What is a call center agent?
Call center agents are the foundation of your call center team. They respond to callers in real time, find solutions, and make customers feel valued.
A few skills they must bring to the table include:
- Knowledge retention: absorbing information about the company’s products, procedures, metrics, and customer support etiquette
- Empathy: engaging in active listening with callers and reassuring or calming angry customers as needed
- Sales: selling or recommending products that may better suit customer needs
19 call center management best practices
Call center agents balance the stress of supporting the occasional angry customer with the need to meet their team goals. Effective call center management means giving them the tools to find that middle ground. We break down the best contact center best practices below.
1. Focus on employee engagement
You can’t keep customers happy if your call center agents aren’t happy. It’s tough for agents to provide excellent support when they aren’t focused or motivated.
To boost employee engagement:
- Schedule monthly meetings with your agents to set performance goals
- Regularly ask how you can help them achieve their objectives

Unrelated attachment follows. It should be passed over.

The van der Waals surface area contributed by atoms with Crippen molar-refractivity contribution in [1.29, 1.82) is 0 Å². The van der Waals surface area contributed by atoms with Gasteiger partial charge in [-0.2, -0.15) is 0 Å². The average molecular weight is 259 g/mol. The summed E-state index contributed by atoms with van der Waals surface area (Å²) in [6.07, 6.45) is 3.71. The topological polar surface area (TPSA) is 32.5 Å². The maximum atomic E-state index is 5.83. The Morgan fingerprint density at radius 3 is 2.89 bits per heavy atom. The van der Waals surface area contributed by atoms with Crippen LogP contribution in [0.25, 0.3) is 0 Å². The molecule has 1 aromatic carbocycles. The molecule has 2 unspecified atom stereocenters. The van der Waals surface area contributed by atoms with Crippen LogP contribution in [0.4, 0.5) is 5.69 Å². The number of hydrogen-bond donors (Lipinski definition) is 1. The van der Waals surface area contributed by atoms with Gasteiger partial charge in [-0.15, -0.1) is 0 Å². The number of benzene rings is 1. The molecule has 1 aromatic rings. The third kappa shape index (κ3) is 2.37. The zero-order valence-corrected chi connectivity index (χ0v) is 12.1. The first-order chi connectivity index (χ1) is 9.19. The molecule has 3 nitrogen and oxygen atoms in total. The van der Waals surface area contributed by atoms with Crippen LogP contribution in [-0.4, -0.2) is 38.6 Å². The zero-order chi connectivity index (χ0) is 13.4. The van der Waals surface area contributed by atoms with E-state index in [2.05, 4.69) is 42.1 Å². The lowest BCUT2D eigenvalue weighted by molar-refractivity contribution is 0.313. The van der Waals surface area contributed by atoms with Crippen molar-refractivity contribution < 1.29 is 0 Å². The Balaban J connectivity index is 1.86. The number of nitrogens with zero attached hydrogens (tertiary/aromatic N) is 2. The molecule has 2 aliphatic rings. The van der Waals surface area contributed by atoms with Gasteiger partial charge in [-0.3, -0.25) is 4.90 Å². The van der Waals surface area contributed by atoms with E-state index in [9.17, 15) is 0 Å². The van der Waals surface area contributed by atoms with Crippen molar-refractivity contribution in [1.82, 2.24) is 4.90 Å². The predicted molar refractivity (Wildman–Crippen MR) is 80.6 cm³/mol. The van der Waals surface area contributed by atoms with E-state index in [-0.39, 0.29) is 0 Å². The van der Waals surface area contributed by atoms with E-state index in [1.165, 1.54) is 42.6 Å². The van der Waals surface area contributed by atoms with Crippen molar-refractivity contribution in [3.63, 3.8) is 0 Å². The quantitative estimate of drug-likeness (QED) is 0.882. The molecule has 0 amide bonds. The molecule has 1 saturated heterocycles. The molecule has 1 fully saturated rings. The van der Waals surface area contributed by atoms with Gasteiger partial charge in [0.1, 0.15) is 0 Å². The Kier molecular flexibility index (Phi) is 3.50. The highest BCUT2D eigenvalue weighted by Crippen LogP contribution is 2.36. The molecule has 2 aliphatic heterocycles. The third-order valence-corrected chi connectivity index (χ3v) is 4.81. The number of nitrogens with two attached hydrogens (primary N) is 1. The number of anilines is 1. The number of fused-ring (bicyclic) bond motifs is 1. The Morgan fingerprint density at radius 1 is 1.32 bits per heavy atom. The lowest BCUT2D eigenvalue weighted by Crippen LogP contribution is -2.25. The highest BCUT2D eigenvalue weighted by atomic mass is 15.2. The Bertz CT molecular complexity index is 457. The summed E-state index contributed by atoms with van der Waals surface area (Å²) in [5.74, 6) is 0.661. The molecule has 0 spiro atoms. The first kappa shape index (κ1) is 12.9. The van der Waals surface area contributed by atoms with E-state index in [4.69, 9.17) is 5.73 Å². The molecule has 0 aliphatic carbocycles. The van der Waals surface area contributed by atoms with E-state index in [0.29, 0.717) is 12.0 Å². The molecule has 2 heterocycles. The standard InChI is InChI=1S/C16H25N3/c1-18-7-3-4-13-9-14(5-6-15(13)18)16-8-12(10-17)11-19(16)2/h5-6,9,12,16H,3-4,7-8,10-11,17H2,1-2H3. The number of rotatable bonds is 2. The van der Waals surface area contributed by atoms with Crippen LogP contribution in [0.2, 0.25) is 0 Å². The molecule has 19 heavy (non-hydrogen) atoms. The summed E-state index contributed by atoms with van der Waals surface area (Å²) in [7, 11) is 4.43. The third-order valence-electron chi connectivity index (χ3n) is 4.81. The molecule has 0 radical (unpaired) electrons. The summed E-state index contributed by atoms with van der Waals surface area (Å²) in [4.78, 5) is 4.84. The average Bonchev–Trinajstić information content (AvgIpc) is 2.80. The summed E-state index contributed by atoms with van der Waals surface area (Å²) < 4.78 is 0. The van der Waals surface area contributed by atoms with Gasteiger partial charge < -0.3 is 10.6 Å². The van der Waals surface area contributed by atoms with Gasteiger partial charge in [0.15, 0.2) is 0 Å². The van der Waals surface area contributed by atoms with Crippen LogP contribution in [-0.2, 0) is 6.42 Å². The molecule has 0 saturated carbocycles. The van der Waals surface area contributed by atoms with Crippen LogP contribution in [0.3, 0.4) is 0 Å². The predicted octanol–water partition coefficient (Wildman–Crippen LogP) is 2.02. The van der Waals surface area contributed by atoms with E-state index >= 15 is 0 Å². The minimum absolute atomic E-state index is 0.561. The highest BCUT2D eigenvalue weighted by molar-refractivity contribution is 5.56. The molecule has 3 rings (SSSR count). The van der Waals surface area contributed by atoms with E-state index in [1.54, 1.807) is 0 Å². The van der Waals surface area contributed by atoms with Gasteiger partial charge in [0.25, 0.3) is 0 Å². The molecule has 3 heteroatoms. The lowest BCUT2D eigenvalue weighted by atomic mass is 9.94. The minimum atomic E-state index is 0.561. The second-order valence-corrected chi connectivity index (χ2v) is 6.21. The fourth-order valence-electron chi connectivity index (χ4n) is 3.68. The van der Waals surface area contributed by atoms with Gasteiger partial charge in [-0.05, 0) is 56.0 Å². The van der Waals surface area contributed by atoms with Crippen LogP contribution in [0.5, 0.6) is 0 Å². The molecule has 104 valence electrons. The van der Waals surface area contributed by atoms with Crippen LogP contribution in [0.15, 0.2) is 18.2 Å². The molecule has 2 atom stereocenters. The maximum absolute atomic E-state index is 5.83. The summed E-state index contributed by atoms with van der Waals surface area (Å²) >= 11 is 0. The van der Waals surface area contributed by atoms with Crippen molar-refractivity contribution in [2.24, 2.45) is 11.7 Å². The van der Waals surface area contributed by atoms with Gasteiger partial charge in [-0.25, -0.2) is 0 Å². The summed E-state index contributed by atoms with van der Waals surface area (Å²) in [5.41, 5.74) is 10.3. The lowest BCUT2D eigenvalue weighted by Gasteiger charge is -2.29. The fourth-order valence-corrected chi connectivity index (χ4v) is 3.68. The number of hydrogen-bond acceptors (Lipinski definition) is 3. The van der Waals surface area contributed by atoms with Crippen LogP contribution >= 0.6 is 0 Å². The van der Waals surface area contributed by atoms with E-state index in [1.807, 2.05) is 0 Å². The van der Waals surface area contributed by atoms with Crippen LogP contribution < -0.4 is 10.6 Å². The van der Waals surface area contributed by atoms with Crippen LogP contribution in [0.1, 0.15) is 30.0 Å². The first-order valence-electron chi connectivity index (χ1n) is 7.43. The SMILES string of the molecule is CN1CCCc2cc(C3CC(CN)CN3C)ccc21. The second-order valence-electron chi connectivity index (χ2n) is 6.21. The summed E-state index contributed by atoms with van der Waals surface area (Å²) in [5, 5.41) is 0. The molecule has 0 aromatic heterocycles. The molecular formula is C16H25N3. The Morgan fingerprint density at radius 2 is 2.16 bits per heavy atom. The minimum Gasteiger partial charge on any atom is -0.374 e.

- Encourage them to report challenges
- Empower them to make important decisions
It’s important for your team to feel heard, too. Say an agent has an idea for speeding up call resolution times. Give them a month to test their theory and see if it improves customer satisfaction levels from the previous month.
2. Provide a comprehensive training program for agents
Our 2023 CX Trends Report revealed that 60 percent of customers will choose one brand over another based on the quality of service they expect to receive. With rising consumer expectations, call center training is especially critical.
Prepare various training formats—such as video, text, and quizzes—to accommodate different learning styles. Host workshops and let new agents shadow more experienced agents so they can learn best practices from them. Providing ongoing training opportunities also helps everyone’s skills stay sharp.
3. Integrate call center technology with other tools
Agents can provide better experiences when you integrate your call center software with your other business tools. These can include:
- CRM software
- Ecommerce platforms
- Social media accounts
- Client portals
- Help center software